When Aaron Pierre was onstage performing the role of Cassio in a production of “Othello” at the Globe Theater in 2018, he didn’t know that one of the ticket holders in the crowd would change the trajectory of his career.
The London production starred André Holland in the titular role, and Barry Jenkins had come to see his dear friend (who starred in “Moonlight”) perform the classic dramatic work. A while after that performance, Pierre received a direct message on Twitter from none other than @BarryJenkins.
“At first, I thought somebody was just playing with my heart,” says Pierre of receiving the message. “In a nutshell, [Jenkins] showed his appreciation and his love and support for what he’d seen [at the Globe], and said he’d like to connect and find something that we can collaborate on. Not too long after that, I received my first-round audition for ‘The Underground Railroad.’”
Pierre costars in the high-profile Amazon series, which is based on Colson Whitehead’s novel, as Caesar. His character is an initial love interest for the story’s central character Cora, and the catalyst for her to run away from the plantation where both characters are enslaved. Pierre credits the director’s leadership for creating a supportive set environment that allowed the cast and crew to feel safe embedding themselves into the difficult, but important, subject matter.
“I had the same hope before I began the project that I have now, which is that this project will contribute to a very important global conversation,” says Pierre. “As a global community and as a human race, we have a very long way to go in regards to empathy and understanding and unity. And my hope is that this piece will contribute to that conversation, and hopefully encourage audiences to reflect and ask of themselves what they can do that is conducive to progress in these areas.”
Pierre sums up his reaction to the completed show — he’s seen all 10 episodes — with one word: pride. “I use that word because I am aware of how much everyone involved in this project, in every position, gave,” he says. “Everybody had the same objective, which was to tell this story as truthfully and authentically as possible, and to honor those who really existed and lived the realities of these horrors against their will.”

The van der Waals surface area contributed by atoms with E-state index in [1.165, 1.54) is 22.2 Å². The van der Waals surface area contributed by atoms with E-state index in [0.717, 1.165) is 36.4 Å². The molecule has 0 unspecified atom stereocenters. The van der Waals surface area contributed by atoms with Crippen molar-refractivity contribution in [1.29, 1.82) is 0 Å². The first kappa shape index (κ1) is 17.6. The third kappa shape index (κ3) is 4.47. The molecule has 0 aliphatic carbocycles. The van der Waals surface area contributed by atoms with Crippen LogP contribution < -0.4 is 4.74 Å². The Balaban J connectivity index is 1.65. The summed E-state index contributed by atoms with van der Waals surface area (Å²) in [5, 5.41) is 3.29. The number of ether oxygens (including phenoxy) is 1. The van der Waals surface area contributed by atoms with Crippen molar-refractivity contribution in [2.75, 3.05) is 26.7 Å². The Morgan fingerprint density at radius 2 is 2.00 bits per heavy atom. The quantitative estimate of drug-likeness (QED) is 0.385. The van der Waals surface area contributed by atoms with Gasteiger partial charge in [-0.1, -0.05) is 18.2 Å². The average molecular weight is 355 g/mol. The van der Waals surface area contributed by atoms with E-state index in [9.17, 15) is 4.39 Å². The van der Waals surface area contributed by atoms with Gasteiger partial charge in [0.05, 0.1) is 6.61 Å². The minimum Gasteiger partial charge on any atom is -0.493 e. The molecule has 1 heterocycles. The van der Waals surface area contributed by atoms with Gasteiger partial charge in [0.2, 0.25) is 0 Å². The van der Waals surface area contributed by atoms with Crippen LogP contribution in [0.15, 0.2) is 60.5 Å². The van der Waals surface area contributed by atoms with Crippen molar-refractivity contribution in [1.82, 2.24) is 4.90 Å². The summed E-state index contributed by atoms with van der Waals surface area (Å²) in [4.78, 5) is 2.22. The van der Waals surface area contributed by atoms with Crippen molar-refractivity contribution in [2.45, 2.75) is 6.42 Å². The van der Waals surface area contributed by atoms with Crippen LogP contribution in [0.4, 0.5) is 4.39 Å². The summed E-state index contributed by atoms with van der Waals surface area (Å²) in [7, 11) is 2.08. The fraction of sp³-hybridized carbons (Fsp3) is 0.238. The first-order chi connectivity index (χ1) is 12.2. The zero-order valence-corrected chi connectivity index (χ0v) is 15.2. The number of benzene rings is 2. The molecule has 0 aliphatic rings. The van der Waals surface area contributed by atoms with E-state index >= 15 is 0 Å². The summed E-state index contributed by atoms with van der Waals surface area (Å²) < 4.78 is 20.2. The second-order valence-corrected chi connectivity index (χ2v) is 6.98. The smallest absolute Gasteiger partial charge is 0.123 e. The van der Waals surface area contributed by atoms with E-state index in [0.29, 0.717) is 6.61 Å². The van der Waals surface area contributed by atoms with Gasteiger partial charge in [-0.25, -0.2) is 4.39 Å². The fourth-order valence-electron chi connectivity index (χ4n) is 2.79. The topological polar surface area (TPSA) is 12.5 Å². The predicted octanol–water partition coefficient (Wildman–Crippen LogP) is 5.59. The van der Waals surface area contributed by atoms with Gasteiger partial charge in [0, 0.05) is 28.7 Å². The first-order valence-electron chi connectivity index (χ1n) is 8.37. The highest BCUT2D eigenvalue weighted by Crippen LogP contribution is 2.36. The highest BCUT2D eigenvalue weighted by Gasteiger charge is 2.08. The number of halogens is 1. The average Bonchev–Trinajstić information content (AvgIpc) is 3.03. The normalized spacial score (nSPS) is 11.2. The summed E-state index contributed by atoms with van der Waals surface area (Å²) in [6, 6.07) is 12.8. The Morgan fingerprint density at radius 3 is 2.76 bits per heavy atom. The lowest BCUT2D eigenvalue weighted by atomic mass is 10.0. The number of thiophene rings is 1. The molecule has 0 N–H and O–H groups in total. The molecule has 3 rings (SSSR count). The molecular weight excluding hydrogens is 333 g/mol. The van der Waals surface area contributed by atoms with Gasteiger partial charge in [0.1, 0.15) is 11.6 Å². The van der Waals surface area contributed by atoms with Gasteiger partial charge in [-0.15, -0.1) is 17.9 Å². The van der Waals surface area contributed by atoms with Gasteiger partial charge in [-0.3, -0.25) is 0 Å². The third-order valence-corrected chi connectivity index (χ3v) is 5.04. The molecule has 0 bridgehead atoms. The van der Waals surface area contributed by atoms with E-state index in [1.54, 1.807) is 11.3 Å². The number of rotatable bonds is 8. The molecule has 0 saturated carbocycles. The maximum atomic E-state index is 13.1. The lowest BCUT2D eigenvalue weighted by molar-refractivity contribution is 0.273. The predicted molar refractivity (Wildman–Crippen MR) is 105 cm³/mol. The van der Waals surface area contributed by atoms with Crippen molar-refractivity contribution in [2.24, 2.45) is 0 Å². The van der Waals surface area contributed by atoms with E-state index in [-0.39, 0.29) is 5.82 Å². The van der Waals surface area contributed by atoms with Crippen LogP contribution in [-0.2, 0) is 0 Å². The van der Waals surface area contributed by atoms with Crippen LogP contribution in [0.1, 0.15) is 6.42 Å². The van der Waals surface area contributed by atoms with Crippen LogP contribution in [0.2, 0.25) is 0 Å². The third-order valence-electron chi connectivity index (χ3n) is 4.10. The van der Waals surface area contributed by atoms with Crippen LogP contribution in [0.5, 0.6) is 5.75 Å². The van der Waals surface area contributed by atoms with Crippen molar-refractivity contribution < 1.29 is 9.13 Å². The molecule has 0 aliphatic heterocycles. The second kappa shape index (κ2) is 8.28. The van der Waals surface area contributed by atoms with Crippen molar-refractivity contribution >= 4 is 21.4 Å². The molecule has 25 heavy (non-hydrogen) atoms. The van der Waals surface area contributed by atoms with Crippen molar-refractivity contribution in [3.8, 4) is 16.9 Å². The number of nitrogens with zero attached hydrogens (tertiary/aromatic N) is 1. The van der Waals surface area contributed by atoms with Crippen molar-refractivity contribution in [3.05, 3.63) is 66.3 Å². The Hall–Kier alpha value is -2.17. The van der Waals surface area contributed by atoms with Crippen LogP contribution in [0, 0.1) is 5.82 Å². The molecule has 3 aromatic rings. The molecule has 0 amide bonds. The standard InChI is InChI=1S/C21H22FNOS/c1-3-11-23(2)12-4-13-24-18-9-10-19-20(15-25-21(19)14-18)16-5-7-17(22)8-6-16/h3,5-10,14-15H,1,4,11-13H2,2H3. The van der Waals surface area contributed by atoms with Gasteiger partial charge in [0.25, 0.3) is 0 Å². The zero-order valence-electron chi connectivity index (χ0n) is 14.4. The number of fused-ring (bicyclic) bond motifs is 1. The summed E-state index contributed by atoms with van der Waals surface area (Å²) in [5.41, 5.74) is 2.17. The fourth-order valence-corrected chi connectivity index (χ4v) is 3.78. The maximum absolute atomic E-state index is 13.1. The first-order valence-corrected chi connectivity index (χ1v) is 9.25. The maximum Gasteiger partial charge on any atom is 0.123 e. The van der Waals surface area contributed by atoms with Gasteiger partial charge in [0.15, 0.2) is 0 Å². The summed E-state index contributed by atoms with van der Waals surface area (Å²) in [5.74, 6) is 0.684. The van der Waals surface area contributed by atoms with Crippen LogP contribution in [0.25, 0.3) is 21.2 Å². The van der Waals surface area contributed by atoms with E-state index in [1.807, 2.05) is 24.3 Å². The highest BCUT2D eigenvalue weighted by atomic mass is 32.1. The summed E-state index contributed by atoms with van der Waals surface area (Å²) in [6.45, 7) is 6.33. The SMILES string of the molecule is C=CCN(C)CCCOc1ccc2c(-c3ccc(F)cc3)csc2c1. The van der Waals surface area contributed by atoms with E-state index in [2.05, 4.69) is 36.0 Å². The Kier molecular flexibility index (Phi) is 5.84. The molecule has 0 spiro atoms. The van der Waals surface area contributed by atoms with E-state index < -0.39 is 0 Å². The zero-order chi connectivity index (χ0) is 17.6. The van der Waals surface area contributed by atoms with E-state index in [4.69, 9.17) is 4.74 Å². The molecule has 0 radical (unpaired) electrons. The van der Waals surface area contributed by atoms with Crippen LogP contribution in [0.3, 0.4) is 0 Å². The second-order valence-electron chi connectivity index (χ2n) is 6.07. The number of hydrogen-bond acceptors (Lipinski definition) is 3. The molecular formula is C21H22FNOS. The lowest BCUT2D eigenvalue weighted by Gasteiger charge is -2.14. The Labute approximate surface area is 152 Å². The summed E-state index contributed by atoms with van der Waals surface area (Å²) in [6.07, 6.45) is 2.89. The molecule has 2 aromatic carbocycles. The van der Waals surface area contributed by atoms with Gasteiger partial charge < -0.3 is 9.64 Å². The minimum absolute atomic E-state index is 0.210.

Later this summer, Pierre will appear in M. Night Shyamalan’s next film, “Old.” “Everything about [‘Old’] felt very timely given the pandemic, and I think it will definitely resonate with people,” says the 27-year-old actor of the secretive premise. “Although it is a thriller and terrifying and very unsettling, it also asks really interesting questions in regards to time and perspective.”
Pierre, who grew up in South London and trained at the London Academy of Music and Dramatic Art, wanted to be a track and field star as a teenager before switching his focus to the stage. “I wanted to be the fastest man in the world,” he says. “My love for sports hasn’t dwindled at all, it’s just that my passion for storytelling overtook it.”
As a young actor he joined a local theater group and learned the importance of giving 100 percent to each performance, no matter how many people turned up to watch.
“Which often wasn’t very many people,” he says of his earliest theatrical forays. “Irrespective of whether there’s one person in the audience or a thousand people in the audience, you give the same energy every time.”
After all, you never know who that one person might be.
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